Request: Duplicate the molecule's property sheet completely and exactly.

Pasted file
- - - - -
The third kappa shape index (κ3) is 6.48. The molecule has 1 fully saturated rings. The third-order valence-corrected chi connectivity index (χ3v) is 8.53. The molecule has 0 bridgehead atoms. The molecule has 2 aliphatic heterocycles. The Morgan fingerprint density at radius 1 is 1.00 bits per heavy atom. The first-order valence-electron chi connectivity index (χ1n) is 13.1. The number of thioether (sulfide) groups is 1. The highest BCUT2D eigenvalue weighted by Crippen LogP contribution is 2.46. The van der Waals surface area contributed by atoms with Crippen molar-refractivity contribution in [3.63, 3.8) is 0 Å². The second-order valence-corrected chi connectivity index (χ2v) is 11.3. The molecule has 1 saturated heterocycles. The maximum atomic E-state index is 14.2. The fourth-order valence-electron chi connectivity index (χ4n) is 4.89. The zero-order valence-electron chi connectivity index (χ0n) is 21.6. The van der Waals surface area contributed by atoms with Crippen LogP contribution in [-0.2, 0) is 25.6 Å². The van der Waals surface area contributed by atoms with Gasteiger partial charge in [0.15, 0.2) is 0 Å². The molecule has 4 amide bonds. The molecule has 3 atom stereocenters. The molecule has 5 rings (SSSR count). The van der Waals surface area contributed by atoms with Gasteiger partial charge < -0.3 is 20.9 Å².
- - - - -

The third kappa shape index (κ3) is 6.48. The molecule has 1 fully saturated rings. The third-order valence-corrected chi connectivity index (χ3v) is 8.53. The molecule has 0 bridgehead atoms. The molecule has 2 aliphatic heterocycles. The Morgan fingerprint density at radius 1 is 1.00 bits per heavy atom. The first-order valence-electron chi connectivity index (χ1n) is 13.1. The number of thioether (sulfide) groups is 1. The highest BCUT2D eigenvalue weighted by Crippen LogP contribution is 2.46. The van der Waals surface area contributed by atoms with Crippen molar-refractivity contribution in [3.63, 3.8) is 0 Å². The second-order valence-corrected chi connectivity index (χ2v) is 11.3. The molecule has 1 saturated heterocycles. The maximum atomic E-state index is 14.2. The fourth-order valence-electron chi connectivity index (χ4n) is 4.89. The zero-order valence-electron chi connectivity index (χ0n) is 21.6. The van der Waals surface area contributed by atoms with Crippen LogP contribution in [-0.2, 0) is 25.6 Å². The van der Waals surface area contributed by atoms with Gasteiger partial charge in [0.15, 0.2) is 0 Å². The molecule has 4 amide bonds. The molecule has 3 atom stereocenters. The molecule has 5 rings (SSSR count). The van der Waals surface area contributed by atoms with Gasteiger partial charge < -0.3 is 20.9 Å².